UPDATE: This post is written by Michael Tomberlin from Alabama NewsCenter. Learn more at: http://alabamanewscenter.com
Alabama tourists spent a record $14.3 billion in 2017 as an all-time high 26.6 million people visited the state.
Alabama Gov. Kay Ivey announced the results of the Alabama Tourism Department’s annual report at the Barber Vintage Motorsports Museum at the Barber Motorsports Park in Birmingham. The venue is among the most-visited attractions in the state each year.
“Every part of the state saw dramatic growth, from the beautiful mountains of the Tennessee Valley to the stunning white sand beaches along the Gulf Coast,” Ivey said. “Most communities generated more revenue and gained jobs through hosting meetings, conventions, sporting events and visits to museums, among other attractions. These gains were especially seen in those areas which have invested in sporting venues which attract youth sports tournaments.”
The tourism industry added 7,399 jobs last year, bringing total employment to 186,906.
The $1 billion jump in tourism spending is the largest dollar value increase the state has seen.
“We were thrilled when we saw the report and then compared it to last year’s to show that tourists spent $1 billion more in our state,” said Alabama Tourism Director Lee Sentell. “We had never had that kind of growth from year to year in the 20-something years we’ve been keeping this kind of study going.”
Where did the visitors visit?
Baldwin County added 82,238 guests for a total of 6.4 million guests who spent a record $4.4 billion.
Jefferson County’s hospitality industry grew by a record 9.8 percent and 148,498 tourists. About 3.3 million visitors helped Jefferson County cross the $2 billion mark in tourist spending for the first time.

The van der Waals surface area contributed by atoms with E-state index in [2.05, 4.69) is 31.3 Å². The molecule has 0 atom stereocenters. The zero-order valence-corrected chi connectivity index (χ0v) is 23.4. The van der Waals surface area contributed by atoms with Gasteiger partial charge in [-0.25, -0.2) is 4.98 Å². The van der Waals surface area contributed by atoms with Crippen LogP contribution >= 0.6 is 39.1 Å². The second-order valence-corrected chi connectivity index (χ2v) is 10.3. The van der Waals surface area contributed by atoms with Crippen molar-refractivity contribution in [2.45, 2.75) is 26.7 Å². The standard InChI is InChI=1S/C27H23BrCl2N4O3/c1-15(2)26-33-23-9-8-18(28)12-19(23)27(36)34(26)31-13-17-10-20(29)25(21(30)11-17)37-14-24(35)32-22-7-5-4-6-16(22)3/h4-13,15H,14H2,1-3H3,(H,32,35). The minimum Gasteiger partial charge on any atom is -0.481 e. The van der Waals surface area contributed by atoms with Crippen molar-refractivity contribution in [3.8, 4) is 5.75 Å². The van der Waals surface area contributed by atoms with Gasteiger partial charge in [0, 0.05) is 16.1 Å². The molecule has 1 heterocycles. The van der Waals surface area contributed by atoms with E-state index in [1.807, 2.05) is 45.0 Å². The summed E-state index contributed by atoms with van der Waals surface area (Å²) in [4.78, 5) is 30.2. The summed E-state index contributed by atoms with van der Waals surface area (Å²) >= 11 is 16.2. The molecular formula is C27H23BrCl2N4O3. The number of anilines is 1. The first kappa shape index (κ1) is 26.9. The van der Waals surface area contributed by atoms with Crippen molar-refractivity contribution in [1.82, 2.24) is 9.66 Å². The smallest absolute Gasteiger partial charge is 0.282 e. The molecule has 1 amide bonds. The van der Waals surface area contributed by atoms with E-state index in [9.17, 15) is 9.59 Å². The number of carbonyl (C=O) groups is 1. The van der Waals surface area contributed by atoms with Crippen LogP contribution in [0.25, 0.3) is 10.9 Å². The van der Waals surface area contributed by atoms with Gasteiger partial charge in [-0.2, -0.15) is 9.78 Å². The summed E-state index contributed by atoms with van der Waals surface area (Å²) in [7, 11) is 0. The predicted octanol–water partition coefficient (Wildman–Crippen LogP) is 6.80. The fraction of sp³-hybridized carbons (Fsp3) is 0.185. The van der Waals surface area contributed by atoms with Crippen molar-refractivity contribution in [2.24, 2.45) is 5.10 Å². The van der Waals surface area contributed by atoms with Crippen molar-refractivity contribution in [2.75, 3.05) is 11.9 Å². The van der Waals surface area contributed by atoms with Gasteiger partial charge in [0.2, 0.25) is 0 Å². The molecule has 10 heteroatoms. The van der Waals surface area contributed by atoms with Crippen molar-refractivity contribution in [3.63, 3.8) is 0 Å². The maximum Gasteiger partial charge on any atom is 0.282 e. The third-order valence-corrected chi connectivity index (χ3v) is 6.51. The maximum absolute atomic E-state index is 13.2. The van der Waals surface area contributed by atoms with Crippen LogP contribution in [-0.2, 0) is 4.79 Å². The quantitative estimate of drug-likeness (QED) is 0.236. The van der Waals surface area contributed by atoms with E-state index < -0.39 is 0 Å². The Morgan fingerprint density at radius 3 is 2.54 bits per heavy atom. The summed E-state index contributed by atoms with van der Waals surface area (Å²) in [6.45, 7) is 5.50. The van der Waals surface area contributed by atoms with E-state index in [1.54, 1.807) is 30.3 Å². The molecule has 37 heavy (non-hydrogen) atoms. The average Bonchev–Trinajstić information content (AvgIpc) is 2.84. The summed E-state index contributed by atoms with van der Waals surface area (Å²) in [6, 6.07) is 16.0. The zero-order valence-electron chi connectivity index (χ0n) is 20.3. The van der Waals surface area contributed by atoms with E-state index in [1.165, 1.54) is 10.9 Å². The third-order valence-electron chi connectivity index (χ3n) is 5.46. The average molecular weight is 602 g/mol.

In Madison County, an increase of 85,728 visitors yielded 3.1 million guests who spent $1.3 billion for a 9.8 percent increase.
In Mobile County, tourism grew by 8 percent. An additional 178,770 visitors meant a total of 3.4 million guests who spent $1.2 billon.
Montgomery County, which ranked fifth, added 8,940 guests for a 3.3 percent increase in tourist spending. The city had just under 2 million visitors who spent $841 million, according to a study by Auburn University at Montgomery economist Dr. Keivan Deravi.
John Oros, CEO of the Greater Birmingham Convention and Visitors Bureau, said Birmingham also saw another milestone last year: selling the most hotel room overnight stays in the Magic City’s modern history.
“Today is a day for celebration in the Birmingham region,” he said. “Tourism is alive and thriving in Birmingham and Jefferson County.”
Jeff Ray, executive director of the Barber Vintage Motorsports Museum, said the venue had 65,000 visitors last year and more than 240,000 attended events at the Barber Motorsports Park.
“Barber Motorsports Park is a prime example of a world-class tourism destination that Alabama offers,” Ivey said. “Attractions like Barber Motorsports Park are essential to a healthy tourism climate in Alabama and has a major impact on our whole state’s economy.”
She said those who visit such attractions stay in hotels, eat in restaurants, shop at stores and fill up at gas stations.
The hospitality industry was responsible for $627.5 million in state taxes and an additional $251.6 million in local revenue for a total of $879 million, an increase of 5 percent over the previous year, the report said. Some $70 million was generated in state lodgings taxes, of which 75 percent benefits the state General Fund.
Deravi’s report said that without those taxes, each household in Alabama would have had to pay hundreds of dollars more in taxes to maintain current service levels.
“You can clearly see that without this income, the families of Alabama would have to pay additional $467 in taxes every year, so, let me tell you, tourism is important and vital to the great state of Alabama,” Ivey said.
Ivey said the numbers show that people from around the world want to experience the attractions Alabama has to offer.
“So from our award-winning food to our mountains, our beautiful beaches, our caves and hiking, our sporting events and to the Southern hospitality of our people, Alabama is a sweet place and the world knows it,” she said.
You can watch the entire press conference (which was carried live on Alabama NewsCenter’s Facebook page) below.
Categories: Local Scenes Stuff
I once visited Mount Cheaha during the fall season. Perhaps you might consider writing a blog on how Mount Cheaha is a less crowded alternative to seeing the fall colors compared to the Smokies and Shenandoah. Hotels will also be cheaper in Anniston/Oxford vs. Gatlinburg in late October.
That’s a good idea, thanks for the comment.